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'TO THE LEAST OF THESE BROTHERS AND SISTERS' - THE LIFE OF VENERABLE JEROME LEJEUNE

Venerable Jerome Lejeune, To the Least of These my Brothers & Sisters, documents the importance of French geneticist Jerome Lejeune's discovery of Trisomy 21, the chromosomal anomaly that results in Down Syndrome, and his lifelong defense of the dignity of the human person. Although the results of his research should have helped medicine to advance towards a cure, they are often used to identify children carrying these conditions as early as possible, usually with the aim of terminating pregnancy. This is the situation now in Ireland where over 90% of unborn children diagnosed in the womb with Down syndrome, are now aborted.

Only last week, the European Parliament paved the way for the sale of human embryos and foetuses when, by an overwhelming majority, it passed a regulation called “Substance of Human Origin”. A ‘substance of human origin’ can mean human blood cells or tissue, but in the eyes of the regulation, the term includes embryos and foetuses which are, of course, not mere ‘substances of human origin’, but actual human beings.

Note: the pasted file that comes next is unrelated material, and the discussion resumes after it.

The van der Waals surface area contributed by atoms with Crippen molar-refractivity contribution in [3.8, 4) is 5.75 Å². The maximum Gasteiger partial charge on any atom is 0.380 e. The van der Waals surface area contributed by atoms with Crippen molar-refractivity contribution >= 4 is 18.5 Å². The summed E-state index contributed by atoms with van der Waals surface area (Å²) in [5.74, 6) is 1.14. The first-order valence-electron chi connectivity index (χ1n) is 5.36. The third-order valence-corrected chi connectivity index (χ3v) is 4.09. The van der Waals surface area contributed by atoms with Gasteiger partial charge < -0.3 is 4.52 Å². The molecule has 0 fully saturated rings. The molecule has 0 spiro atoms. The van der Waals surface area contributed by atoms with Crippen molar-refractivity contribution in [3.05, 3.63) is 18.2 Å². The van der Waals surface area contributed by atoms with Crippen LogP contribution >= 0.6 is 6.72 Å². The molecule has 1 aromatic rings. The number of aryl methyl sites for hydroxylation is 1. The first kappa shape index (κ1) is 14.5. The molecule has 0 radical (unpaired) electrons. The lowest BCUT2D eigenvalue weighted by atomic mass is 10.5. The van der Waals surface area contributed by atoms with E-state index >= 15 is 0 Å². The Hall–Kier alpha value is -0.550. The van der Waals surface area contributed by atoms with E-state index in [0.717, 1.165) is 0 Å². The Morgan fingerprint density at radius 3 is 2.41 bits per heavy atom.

Moreover, the proposed regulation approves the destruction of embryos with genetic anomalies, such as Down Syndrome.

Jerome Lejeune was propelled to the forefront of advocating for the protection of the unborn with Down syndrome after the findings of his work were lading increasingly to the destruction of the human life he championed to save. He gave hundreds of conferences and interviews across the globe in defense of life. He died of cancer on the 3rd of April 1994, Easter morning, 33 days after his appointment as president of the Pontifical Academy for Life.


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